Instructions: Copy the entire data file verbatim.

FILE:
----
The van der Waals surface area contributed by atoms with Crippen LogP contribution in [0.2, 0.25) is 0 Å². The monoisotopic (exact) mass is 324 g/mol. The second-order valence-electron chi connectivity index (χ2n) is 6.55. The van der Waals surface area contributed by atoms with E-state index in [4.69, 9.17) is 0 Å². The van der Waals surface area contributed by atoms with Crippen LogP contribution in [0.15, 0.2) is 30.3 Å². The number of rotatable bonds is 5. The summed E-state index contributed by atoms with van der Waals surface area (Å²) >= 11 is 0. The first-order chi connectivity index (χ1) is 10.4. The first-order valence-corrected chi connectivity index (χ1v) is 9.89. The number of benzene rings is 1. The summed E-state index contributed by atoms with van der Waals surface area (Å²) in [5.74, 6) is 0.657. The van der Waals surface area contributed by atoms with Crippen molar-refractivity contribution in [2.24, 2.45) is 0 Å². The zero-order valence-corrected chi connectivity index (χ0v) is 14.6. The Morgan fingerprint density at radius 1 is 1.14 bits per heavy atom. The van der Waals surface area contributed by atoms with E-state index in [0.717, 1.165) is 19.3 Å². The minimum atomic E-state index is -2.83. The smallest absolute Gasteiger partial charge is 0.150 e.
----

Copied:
The van der Waals surface area contributed by atoms with Crippen LogP contribution in [0.2, 0.25) is 0 Å². The monoisotopic (exact) mass is 324 g/mol. The second-order valence-electron chi connectivity index (χ2n) is 6.55. The van der Waals surface area contributed by atoms with E-state index in [4.69, 9.17) is 0 Å². The van der Waals surface area contributed by atoms with Crippen LogP contribution in [0.15, 0.2) is 30.3 Å². The number of rotatable bonds is 5. The summed E-state index contributed by atoms with van der Waals surface area (Å²) >= 11 is 0. The first-order chi connectivity index (χ1) is 10.4. The first-order valence-corrected chi connectivity index (χ1v) is 9.89. The number of benzene rings is 1. The summed E-state index contributed by atoms with van der Waals surface area (Å²) in [5.74, 6) is 0.657. The van der Waals surface area contributed by atoms with Crippen molar-refractivity contribution in [2.24, 2.45) is 0 Å². The zero-order valence-corrected chi connectivity index (χ0v) is 14.6. The Morgan fingerprint density at radius 1 is 1.14 bits per heavy atom. The van der Waals surface area contributed by atoms with E-state index in [0.717, 1.165) is 19.3 Å². The minimum atomic E-state index is -2.83. The smallest absolute Gasteiger partial charge is 0.150 e.